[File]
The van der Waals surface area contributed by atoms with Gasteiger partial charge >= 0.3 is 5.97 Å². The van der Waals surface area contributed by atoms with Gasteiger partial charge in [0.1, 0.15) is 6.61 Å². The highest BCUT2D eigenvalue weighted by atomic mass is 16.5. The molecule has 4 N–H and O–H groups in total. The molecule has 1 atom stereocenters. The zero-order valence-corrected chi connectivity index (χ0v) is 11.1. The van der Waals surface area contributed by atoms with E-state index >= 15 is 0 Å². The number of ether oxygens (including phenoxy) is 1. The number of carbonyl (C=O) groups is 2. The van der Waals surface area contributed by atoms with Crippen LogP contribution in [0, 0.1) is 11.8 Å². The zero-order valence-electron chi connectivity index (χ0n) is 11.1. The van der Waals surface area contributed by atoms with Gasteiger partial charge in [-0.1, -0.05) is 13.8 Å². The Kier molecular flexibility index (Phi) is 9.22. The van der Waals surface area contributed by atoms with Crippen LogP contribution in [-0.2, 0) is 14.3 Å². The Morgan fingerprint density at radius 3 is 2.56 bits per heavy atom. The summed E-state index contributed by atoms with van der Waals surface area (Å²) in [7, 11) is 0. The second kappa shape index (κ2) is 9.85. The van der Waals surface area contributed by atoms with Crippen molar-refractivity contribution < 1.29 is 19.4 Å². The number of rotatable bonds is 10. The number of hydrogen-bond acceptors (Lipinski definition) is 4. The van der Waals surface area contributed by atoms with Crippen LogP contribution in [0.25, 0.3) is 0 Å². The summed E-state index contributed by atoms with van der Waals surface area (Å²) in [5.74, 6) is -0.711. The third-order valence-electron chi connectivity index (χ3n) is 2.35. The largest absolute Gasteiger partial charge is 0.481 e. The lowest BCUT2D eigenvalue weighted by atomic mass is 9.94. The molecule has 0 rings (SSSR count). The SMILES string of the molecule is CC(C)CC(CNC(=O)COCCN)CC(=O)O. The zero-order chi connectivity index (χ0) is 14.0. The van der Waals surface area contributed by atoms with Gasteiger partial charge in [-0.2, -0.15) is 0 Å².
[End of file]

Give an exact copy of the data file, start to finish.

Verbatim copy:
The van der Waals surface area contributed by atoms with Gasteiger partial charge >= 0.3 is 5.97 Å². The van der Waals surface area contributed by atoms with Gasteiger partial charge in [0.1, 0.15) is 6.61 Å². The highest BCUT2D eigenvalue weighted by atomic mass is 16.5. The molecule has 4 N–H and O–H groups in total. The molecule has 1 atom stereocenters. The zero-order valence-corrected chi connectivity index (χ0v) is 11.1. The van der Waals surface area contributed by atoms with E-state index >= 15 is 0 Å². The number of ether oxygens (including phenoxy) is 1. The number of carbonyl (C=O) groups is 2. The van der Waals surface area contributed by atoms with Crippen LogP contribution in [0, 0.1) is 11.8 Å². The zero-order valence-electron chi connectivity index (χ0n) is 11.1. The van der Waals surface area contributed by atoms with Gasteiger partial charge in [-0.1, -0.05) is 13.8 Å². The Kier molecular flexibility index (Phi) is 9.22. The van der Waals surface area contributed by atoms with Crippen LogP contribution in [-0.2, 0) is 14.3 Å². The Morgan fingerprint density at radius 3 is 2.56 bits per heavy atom. The summed E-state index contributed by atoms with van der Waals surface area (Å²) in [7, 11) is 0. The second kappa shape index (κ2) is 9.85. The van der Waals surface area contributed by atoms with Crippen molar-refractivity contribution < 1.29 is 19.4 Å². The number of rotatable bonds is 10. The number of hydrogen-bond acceptors (Lipinski definition) is 4. The van der Waals surface area contributed by atoms with Crippen LogP contribution in [0.25, 0.3) is 0 Å². The summed E-state index contributed by atoms with van der Waals surface area (Å²) in [5.74, 6) is -0.711. The third-order valence-electron chi connectivity index (χ3n) is 2.35. The largest absolute Gasteiger partial charge is 0.481 e. The lowest BCUT2D eigenvalue weighted by atomic mass is 9.94. The molecule has 0 rings (SSSR count). The SMILES string of the molecule is CC(C)CC(CNC(=O)COCCN)CC(=O)O. The zero-order chi connectivity index (χ0) is 14.0. The van der Waals surface area contributed by atoms with Gasteiger partial charge in [-0.2, -0.15) is 0 Å².